Privacy and digital rights are important issues in the digital age. Digital technologies have brought many benefits to society, but they have also created new challenges related to privacy and digital rights.
In this blog post, I will explain the importance of privacy and digital rights, and use Meta’s WhatsApp to analyze how and where the company may have compromised users’ privacy. And how users and platforms should balance their relationships with each other.
Privacy is the right of individuals to control their personal information and protect it from unauthorized access or disclosure. Yet whether people have given their consent or not—or even whether they are aware—modern information technology has considerably aided the collecting, aggregation, systematisation, and matching of massive volumes of data gathered from many people (ALRC, 2010). This has raised concerns about how the data is used and who has access to it.
The majority of respondents, according to Digital Rights in Australia, did not feel in control of their online privacy. A minority (38%) believes they have control over their online privacy, even though the majority (67%) actively protects their privacy and has altered the settings on the social media platforms they use the most (Goggin et al., 2017).
As for the protection of online privacy, it can be seen that in Australia, there are still a large number of people want to do something about it. They will want to try to use some kind of system interception to avoid the mass release of their information. There are more and more such pop-ups, such as the iPhone, which asks you if you want to share your location before using a new app for the first time whenever you download it. It’s all up to the individual to choose, choose ‘Yes’ if you want easier access to the app and ‘No’ if you don’t want the app to track your location.
However, for today’s young people, numerous of them decide to use social media, own cellphones, and engage in other online activities despite being fully aware that their data is being gathered, their actions are being watched, and their online experiences are being generated and personalised by algorithms. The usage of social technologies by regular people as “proof” that people don’t care about privacy is a common tactic used by journalists and technological pioneers (Marwick & Boyd, 2018).
Few people can avoid the Internet in the modern world because it is such a vital source of knowledge. And the fact that it exists has two sides. We can use it to communicate with others as well as to learn more about what is occurring in the globe on a daily basis. The convenience it provides to people in today’s society is so great that we barely ever want to be without it. However, numerous platforms and retailers also profit from this to collect various types of personal data for use in marketing campaigns or the development of tailored services. Whatever the motivation, there is a lot of transparency in how our identities are being revealed online. Some people might not give this much thought because they believe that having their personal information leaked online won’t have a significant effect on their day-to-day lives. However, Netflix was sued over their customised tracking service by an Ohio-based mother who is a closeted homosexual. She had rated a few films with LGBT themes on Netflix, which was the cause. Her capacity to make a living and provide for her family, as well as her ability to live a tranquil life in the community with her kids, will be negatively impacted if her behaviour is discovered and her sexual orientation is made public (Blake & Ted, 2014). Although it shouldn’t be possible to imagine, the release of personal information does run the risk of influencing our situation in the actual world. Therefore, the need to preserve individual privacy has always been paramount.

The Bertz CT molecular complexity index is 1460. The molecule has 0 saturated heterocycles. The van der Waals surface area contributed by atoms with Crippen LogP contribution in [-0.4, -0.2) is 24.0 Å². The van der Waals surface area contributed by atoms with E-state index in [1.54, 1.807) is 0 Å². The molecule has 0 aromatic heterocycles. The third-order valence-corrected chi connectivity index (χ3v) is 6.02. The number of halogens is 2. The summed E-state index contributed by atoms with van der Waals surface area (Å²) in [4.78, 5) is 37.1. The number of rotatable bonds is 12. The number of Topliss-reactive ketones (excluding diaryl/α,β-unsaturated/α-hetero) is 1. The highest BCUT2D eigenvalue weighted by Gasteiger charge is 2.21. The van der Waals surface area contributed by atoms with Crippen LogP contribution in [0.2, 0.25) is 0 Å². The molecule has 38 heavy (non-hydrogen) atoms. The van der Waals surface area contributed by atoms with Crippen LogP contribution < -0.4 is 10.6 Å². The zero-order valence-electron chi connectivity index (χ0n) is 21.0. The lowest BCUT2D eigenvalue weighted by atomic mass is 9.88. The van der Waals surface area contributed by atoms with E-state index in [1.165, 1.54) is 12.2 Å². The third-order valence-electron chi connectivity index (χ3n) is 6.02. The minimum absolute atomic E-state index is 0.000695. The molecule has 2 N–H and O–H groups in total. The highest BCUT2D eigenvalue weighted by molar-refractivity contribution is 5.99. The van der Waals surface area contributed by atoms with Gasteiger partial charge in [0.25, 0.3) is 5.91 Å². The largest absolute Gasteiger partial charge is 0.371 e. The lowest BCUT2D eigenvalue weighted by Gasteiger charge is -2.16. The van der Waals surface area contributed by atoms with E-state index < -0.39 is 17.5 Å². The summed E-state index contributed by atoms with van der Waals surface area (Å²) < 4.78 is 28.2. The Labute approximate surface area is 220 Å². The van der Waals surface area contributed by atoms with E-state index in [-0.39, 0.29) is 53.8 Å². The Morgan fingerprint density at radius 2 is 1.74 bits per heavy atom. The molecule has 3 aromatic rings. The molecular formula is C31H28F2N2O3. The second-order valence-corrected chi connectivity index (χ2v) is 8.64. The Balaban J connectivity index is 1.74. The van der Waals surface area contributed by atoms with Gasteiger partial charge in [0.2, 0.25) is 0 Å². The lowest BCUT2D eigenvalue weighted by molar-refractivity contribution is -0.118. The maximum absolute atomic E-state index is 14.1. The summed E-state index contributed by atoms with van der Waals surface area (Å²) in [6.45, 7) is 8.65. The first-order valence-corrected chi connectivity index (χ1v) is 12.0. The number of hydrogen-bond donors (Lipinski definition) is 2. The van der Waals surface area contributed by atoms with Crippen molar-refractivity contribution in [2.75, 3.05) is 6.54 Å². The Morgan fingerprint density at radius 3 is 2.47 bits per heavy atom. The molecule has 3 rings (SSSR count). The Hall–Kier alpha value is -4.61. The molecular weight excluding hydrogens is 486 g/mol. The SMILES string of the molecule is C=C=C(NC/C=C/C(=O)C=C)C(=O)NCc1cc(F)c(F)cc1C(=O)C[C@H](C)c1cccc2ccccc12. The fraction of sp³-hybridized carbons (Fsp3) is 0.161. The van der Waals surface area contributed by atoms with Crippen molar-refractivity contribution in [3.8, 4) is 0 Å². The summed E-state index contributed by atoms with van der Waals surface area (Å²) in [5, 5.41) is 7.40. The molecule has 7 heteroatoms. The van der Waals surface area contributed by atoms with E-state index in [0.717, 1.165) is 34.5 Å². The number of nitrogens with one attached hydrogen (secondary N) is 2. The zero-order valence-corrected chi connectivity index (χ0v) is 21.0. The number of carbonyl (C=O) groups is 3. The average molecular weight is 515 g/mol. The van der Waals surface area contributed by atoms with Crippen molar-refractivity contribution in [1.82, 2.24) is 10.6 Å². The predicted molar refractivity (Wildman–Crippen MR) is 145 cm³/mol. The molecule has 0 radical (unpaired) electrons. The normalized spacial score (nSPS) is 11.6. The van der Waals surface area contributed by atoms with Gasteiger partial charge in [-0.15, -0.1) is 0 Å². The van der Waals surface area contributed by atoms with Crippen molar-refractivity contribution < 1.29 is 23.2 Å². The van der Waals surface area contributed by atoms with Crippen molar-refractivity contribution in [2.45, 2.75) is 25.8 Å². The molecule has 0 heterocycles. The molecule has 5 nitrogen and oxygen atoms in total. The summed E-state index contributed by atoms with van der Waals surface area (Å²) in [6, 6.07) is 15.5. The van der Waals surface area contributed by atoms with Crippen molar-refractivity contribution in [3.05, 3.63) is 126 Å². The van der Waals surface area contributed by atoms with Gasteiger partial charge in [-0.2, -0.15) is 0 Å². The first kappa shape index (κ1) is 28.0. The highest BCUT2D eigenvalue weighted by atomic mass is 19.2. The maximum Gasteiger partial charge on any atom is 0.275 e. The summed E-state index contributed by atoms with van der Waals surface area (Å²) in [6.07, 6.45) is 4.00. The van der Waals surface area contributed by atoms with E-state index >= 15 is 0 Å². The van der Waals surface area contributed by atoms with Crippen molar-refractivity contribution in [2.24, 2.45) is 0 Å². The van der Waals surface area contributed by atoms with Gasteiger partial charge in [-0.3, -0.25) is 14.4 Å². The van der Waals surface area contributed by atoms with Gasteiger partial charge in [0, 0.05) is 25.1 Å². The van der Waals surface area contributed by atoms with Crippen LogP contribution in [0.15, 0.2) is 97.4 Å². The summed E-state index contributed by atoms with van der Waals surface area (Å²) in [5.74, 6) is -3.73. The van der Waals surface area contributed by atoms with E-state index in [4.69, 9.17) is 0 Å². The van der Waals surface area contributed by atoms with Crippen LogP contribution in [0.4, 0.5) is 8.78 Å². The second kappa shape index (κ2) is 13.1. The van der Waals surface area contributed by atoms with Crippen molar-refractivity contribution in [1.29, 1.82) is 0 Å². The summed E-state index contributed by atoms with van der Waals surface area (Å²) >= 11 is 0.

Digital rights are those that people have access to in the digital environment, such as the right to information access, the right to online expression, and the right to privacy protection. These rights are necessary to defend individual autonomy, advance innovation and creativity, and advance freedom of expression. For instance, the UN’s Universal Declaration of Human Rights upholds equal and inalienable rights, which are extended by the right to online privacy and freedom of expression. According to the UN, cutting off someone’s Internet access is against both those rights and international law. Internet connection “shouldn’t be a luxury, it should be a right,” said British Prime Minister David Cameron, who has promised to make high-speed broadband accessible to all homes and companies in his country by 2020 (Hutt, 2015).
Although maintaining privacy in the digital era can be challenging, it seems that people are becoming more conscious of their digital rights and prepared to resist Internet surveillance. When Snowden revealed the scope of American government espionage in 2013, it stunned the entire world. Microsoft responded by announcing plans to construct two data centres in Germany to keep information on European clients from reaching American authorities. In the UK, activists want judges to sign the warrants allowing security agencies to access citizens’ data rather than the home secretary (Hutt, 2015).
It is crucial that people and policymakers collaborate to address privacy and digital rights issues as technology develops further. Strong data protection regulations can be implemented, new technologies can be created that prioritise privacy and security, and people’s awareness of their digital rights and how to safeguard them can be increased.
Human rights are undoubtedly a valuable normative foundation for these discussions as a widely accepted and institutionalised normative framework. However, the current discussions surrounding digital rights do not provide a coordinated strategy to actual policy issues. Arguments can be made that debates over the definition and application of pertinent rights, their methods of realization, and how to balance them with other considerations like security or economic effectiveness have only become more pronounced as a result of the digital transformation. Digital media’s cross-border and cross-industry convergence has put current normative and regulatory frameworks in communication policy to the test and created new problems, conflicts, and political battlegrounds (Karppinen, 2017).